Failure to meet these requirements will subject retailers to monetary penalties per failure — up to $25,000 for failure to send transactional notices and up to $50,000 for failure to send annual summaries and customer information reports.
Pitfalls to be aware of
If a good is purchased by one customer, who may be inside or outside Colorado, and is shipped to another party in Colorado, the Colorado purchaser is the purchaser of the good, not the recipient. Thus, the sale is considered a Colorado sale. The notification should be made to the purchaser of the good, not the recipient of the good.
Colorado sales include:
- Sales shipped to an address in Colorado
- Sales of property that are downloaded or otherwise delivered electronically to a Colorado customer
Colorado sales do NOT include:
- Purchases on which sales tax was collected
- Exempt sales
All corporations included in a controlled group of corporations are considered a single retailer under these rules. A retailer must include total Colorado sales made by all corporations in a controlled group to determine if the retailer (group) exceeds the $100,000 threshold in Colorado sales in a calendar year.
How we got here
Colorado enacted Colo. Rev. Stat. § 39-21-112(3.5) on March 1, 2010. The Direct Marketing Association (DMA) filed lawsuits making 14 claims against the law, and the courts quickly issued an injunction barring enforcement of the law.
Late last year the Supreme Court denied DMA’s petition to revise a lower court decision. In February 2017, DMA and the state of Colorado agreed to a settlement. DMA agreed to dismiss its remaining state court claims. Colorado dissolved its injunction and agreed to waive all penalties for non-collecting retailers prior to July 1, 2017.
Kentucky, Oklahoma, Louisiana, Vermont and South Dakota have all passed legislation similar to that in Colorado. Legislation in Washington is set to take effect on Jan. 1, 2018, and Connecticut is demanding customer information from non-nexus remote sellers without enacting legislation.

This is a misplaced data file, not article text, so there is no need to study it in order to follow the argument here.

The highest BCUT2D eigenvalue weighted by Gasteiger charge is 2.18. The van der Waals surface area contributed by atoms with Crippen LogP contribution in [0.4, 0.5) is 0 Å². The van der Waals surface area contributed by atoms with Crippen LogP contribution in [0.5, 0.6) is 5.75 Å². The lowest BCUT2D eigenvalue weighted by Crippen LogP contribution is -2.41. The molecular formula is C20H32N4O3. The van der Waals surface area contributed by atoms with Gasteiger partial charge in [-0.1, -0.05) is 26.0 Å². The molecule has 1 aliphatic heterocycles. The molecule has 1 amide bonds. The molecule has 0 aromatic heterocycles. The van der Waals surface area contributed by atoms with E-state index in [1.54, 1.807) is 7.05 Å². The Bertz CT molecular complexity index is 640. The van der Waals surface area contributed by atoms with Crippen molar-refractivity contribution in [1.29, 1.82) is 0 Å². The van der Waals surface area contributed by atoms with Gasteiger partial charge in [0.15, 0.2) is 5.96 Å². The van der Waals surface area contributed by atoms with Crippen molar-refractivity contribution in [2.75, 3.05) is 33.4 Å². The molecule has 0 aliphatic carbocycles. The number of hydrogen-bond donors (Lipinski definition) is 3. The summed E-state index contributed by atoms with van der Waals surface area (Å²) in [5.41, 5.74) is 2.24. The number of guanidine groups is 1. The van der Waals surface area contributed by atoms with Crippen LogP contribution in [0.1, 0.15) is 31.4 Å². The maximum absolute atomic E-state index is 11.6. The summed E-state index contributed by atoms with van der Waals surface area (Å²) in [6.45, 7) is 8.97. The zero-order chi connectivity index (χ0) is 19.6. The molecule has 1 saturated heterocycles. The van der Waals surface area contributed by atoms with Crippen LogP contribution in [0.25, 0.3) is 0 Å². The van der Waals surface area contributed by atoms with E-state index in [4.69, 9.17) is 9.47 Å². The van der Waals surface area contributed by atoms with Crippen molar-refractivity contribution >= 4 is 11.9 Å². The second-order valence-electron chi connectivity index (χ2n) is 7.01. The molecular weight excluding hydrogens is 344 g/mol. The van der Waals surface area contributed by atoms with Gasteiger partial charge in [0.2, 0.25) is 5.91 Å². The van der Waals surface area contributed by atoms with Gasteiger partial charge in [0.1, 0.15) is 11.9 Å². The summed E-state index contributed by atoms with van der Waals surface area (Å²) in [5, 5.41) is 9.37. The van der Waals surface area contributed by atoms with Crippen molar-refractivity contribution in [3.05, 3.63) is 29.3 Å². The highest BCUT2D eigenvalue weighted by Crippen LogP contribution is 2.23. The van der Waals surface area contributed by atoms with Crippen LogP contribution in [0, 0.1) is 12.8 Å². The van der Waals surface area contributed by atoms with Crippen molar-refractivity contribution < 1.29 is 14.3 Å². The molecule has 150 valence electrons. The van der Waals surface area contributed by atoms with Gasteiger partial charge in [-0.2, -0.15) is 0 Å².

Currently, there are two bills being considered that would allow states to compel non-nexus remote sellers to collect and remit sales tax. Conversely, there is a bill to make the physical presence standard the permanent threshold; meaning, a state could not compel a remote retailer to collect and remit sales tax if the retailer does not have a physical presence in the state.
The federal legislation has no impact on the new notice and reporting requirements that states have enacted. Consequently, regardless of whether the federal legislation moves forward, retailers must still decide whether to follow new notice and reporting requirements or simply collect sales tax.
Protect your business
A tax professional can help you avoid costly penalties by helping you determine whether to follow the notice and reporting requirements or voluntarily start collecting sales tax. Whichever choice you make, a pro can also help you implement the necessary processes and procedures to ensure that you are compliant with the law